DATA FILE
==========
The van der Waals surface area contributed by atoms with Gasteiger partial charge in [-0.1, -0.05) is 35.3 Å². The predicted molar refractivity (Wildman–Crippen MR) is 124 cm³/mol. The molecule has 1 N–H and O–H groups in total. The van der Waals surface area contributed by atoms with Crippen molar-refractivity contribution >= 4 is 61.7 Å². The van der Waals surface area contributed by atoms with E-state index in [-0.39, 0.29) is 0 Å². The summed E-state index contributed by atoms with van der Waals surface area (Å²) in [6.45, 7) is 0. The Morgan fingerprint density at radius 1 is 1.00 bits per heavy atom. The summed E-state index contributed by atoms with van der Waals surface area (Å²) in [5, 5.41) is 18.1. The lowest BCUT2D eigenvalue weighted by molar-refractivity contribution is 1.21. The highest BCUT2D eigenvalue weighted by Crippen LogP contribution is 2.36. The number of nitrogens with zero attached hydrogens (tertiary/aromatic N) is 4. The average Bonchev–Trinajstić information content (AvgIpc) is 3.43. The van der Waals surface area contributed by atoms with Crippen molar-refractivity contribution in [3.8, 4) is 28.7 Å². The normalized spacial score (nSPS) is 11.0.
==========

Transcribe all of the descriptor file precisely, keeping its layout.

The van der Waals surface area contributed by atoms with Gasteiger partial charge in [-0.1, -0.05) is 35.3 Å². The predicted molar refractivity (Wildman–Crippen MR) is 124 cm³/mol. The molecule has 1 N–H and O–H groups in total. The van der Waals surface area contributed by atoms with Crippen molar-refractivity contribution >= 4 is 61.7 Å². The van der Waals surface area contributed by atoms with E-state index in [-0.39, 0.29) is 0 Å². The summed E-state index contributed by atoms with van der Waals surface area (Å²) in [6.45, 7) is 0. The Morgan fingerprint density at radius 1 is 1.00 bits per heavy atom. The summed E-state index contributed by atoms with van der Waals surface area (Å²) in [5, 5.41) is 18.1. The lowest BCUT2D eigenvalue weighted by molar-refractivity contribution is 1.21. The highest BCUT2D eigenvalue weighted by Crippen LogP contribution is 2.36. The number of nitrogens with zero attached hydrogens (tertiary/aromatic N) is 4. The average Bonchev–Trinajstić information content (AvgIpc) is 3.43. The van der Waals surface area contributed by atoms with Crippen molar-refractivity contribution in [3.8, 4) is 28.7 Å². The normalized spacial score (nSPS) is 11.0.